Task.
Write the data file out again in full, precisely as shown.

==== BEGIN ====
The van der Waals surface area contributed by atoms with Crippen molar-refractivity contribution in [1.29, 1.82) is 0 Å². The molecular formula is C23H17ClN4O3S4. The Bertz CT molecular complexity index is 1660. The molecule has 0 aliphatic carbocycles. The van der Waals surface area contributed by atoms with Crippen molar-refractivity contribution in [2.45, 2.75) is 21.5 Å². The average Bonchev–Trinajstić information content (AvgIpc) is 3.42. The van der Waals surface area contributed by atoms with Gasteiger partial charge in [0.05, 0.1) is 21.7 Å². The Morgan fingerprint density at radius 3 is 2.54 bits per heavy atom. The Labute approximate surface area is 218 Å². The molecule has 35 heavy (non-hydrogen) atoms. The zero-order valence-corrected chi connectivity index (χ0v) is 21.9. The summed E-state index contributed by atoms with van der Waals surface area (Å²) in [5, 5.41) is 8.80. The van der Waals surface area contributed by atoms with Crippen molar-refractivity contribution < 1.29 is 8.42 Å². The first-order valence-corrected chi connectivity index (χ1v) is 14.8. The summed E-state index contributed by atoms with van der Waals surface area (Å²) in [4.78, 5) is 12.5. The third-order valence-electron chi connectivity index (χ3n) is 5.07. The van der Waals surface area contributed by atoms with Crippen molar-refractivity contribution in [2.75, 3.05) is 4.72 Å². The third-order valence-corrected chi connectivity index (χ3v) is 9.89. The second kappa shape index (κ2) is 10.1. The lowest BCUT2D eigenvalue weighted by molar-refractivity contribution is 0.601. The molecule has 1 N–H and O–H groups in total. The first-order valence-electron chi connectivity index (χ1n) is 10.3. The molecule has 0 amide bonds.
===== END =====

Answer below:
The van der Waals surface area contributed by atoms with Crippen molar-refractivity contribution in [1.29, 1.82) is 0 Å². The molecular formula is C23H17ClN4O3S4. The Bertz CT molecular complexity index is 1660. The molecule has 0 aliphatic carbocycles. The van der Waals surface area contributed by atoms with Crippen molar-refractivity contribution in [2.45, 2.75) is 21.5 Å². The average Bonchev–Trinajstić information content (AvgIpc) is 3.42. The van der Waals surface area contributed by atoms with Gasteiger partial charge in [0.05, 0.1) is 21.7 Å². The Morgan fingerprint density at radius 3 is 2.54 bits per heavy atom. The Labute approximate surface area is 218 Å². The molecule has 35 heavy (non-hydrogen) atoms. The zero-order valence-corrected chi connectivity index (χ0v) is 21.9. The summed E-state index contributed by atoms with van der Waals surface area (Å²) in [5, 5.41) is 8.80. The van der Waals surface area contributed by atoms with Crippen molar-refractivity contribution < 1.29 is 8.42 Å². The first-order valence-corrected chi connectivity index (χ1v) is 14.8. The summed E-state index contributed by atoms with van der Waals surface area (Å²) in [4.78, 5) is 12.5. The third-order valence-electron chi connectivity index (χ3n) is 5.07. The van der Waals surface area contributed by atoms with Crippen molar-refractivity contribution in [2.75, 3.05) is 4.72 Å². The third-order valence-corrected chi connectivity index (χ3v) is 9.89. The second kappa shape index (κ2) is 10.1. The lowest BCUT2D eigenvalue weighted by molar-refractivity contribution is 0.601. The molecule has 1 N–H and O–H groups in total. The first-order valence-electron chi connectivity index (χ1n) is 10.3. The molecule has 0 amide bonds.